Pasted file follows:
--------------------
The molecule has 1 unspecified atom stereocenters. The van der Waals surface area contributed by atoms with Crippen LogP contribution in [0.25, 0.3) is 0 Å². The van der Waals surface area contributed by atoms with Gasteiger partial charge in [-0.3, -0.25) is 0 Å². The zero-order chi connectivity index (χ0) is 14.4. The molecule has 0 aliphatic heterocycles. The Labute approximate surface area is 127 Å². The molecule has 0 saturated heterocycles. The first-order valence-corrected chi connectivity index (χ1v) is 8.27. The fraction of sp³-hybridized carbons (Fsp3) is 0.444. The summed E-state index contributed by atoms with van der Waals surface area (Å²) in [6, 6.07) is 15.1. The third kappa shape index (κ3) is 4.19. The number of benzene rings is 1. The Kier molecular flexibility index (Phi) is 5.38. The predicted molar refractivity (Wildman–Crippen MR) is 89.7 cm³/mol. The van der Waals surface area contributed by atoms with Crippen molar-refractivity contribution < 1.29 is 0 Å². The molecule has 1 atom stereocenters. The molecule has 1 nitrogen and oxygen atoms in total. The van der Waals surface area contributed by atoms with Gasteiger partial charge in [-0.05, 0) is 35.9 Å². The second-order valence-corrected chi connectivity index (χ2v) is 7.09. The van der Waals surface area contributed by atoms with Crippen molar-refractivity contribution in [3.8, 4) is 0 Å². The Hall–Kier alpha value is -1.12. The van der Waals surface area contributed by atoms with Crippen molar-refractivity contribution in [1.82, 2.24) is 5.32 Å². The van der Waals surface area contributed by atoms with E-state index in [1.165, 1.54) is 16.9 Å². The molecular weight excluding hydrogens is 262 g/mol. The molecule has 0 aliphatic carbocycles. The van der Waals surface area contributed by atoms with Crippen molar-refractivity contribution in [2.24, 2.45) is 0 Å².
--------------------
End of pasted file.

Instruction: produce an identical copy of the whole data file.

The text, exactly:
The molecule has 1 unspecified atom stereocenters. The van der Waals surface area contributed by atoms with Crippen LogP contribution in [0.25, 0.3) is 0 Å². The van der Waals surface area contributed by atoms with Gasteiger partial charge in [-0.3, -0.25) is 0 Å². The zero-order chi connectivity index (χ0) is 14.4. The molecule has 0 aliphatic heterocycles. The Labute approximate surface area is 127 Å². The molecule has 0 saturated heterocycles. The first-order valence-corrected chi connectivity index (χ1v) is 8.27. The fraction of sp³-hybridized carbons (Fsp3) is 0.444. The summed E-state index contributed by atoms with van der Waals surface area (Å²) in [6, 6.07) is 15.1. The third kappa shape index (κ3) is 4.19. The number of benzene rings is 1. The Kier molecular flexibility index (Phi) is 5.38. The predicted molar refractivity (Wildman–Crippen MR) is 89.7 cm³/mol. The van der Waals surface area contributed by atoms with Crippen molar-refractivity contribution < 1.29 is 0 Å². The molecule has 1 atom stereocenters. The molecule has 1 nitrogen and oxygen atoms in total. The van der Waals surface area contributed by atoms with Gasteiger partial charge in [-0.05, 0) is 35.9 Å². The second-order valence-corrected chi connectivity index (χ2v) is 7.09. The van der Waals surface area contributed by atoms with Crippen molar-refractivity contribution in [3.8, 4) is 0 Å². The Hall–Kier alpha value is -1.12. The van der Waals surface area contributed by atoms with Crippen molar-refractivity contribution in [1.82, 2.24) is 5.32 Å². The van der Waals surface area contributed by atoms with E-state index in [1.165, 1.54) is 16.9 Å². The molecular weight excluding hydrogens is 262 g/mol. The molecule has 0 aliphatic carbocycles. The van der Waals surface area contributed by atoms with Crippen molar-refractivity contribution in [2.24, 2.45) is 0 Å².